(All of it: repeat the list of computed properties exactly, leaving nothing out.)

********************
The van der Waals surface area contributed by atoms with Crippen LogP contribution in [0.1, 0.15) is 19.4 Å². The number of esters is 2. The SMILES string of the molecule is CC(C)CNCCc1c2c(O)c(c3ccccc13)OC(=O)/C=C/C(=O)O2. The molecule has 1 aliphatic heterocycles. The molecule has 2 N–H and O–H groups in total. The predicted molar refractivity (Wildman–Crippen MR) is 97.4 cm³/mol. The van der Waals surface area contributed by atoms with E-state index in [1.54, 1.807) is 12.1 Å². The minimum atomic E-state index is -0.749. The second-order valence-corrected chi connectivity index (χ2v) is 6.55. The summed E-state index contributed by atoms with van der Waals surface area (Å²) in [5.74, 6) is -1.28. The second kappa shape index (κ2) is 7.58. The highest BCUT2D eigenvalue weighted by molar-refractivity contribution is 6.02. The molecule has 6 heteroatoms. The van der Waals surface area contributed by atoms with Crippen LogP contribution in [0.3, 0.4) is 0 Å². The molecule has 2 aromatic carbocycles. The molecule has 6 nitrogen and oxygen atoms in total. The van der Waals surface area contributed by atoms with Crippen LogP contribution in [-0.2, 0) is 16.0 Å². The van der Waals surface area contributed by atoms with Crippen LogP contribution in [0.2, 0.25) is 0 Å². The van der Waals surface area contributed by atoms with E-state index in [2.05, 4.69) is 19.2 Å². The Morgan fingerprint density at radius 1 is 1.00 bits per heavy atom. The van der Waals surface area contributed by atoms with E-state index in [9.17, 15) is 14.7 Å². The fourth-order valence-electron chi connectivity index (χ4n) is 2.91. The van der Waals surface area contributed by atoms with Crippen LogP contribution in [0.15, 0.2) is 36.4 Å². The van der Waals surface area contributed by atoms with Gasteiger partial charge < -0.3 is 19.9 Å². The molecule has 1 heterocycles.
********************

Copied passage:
The van der Waals surface area contributed by atoms with Crippen LogP contribution in [0.1, 0.15) is 19.4 Å². The number of esters is 2. The SMILES string of the molecule is CC(C)CNCCc1c2c(O)c(c3ccccc13)OC(=O)/C=C/C(=O)O2. The molecule has 1 aliphatic heterocycles. The molecule has 2 N–H and O–H groups in total. The predicted molar refractivity (Wildman–Crippen MR) is 97.4 cm³/mol. The van der Waals surface area contributed by atoms with E-state index in [1.54, 1.807) is 12.1 Å². The minimum atomic E-state index is -0.749. The second-order valence-corrected chi connectivity index (χ2v) is 6.55. The summed E-state index contributed by atoms with van der Waals surface area (Å²) in [5.74, 6) is -1.28. The second kappa shape index (κ2) is 7.58. The highest BCUT2D eigenvalue weighted by molar-refractivity contribution is 6.02. The molecule has 6 heteroatoms. The van der Waals surface area contributed by atoms with Crippen LogP contribution in [0.3, 0.4) is 0 Å². The molecule has 2 aromatic carbocycles. The molecule has 6 nitrogen and oxygen atoms in total. The van der Waals surface area contributed by atoms with Crippen LogP contribution in [-0.2, 0) is 16.0 Å². The van der Waals surface area contributed by atoms with Crippen LogP contribution in [0.2, 0.25) is 0 Å². The van der Waals surface area contributed by atoms with E-state index in [2.05, 4.69) is 19.2 Å². The Morgan fingerprint density at radius 1 is 1.00 bits per heavy atom. The van der Waals surface area contributed by atoms with E-state index in [9.17, 15) is 14.7 Å². The fourth-order valence-electron chi connectivity index (χ4n) is 2.91. The van der Waals surface area contributed by atoms with Crippen LogP contribution in [0.15, 0.2) is 36.4 Å². The van der Waals surface area contributed by atoms with Gasteiger partial charge < -0.3 is 19.9 Å². The molecule has 1 heterocycles.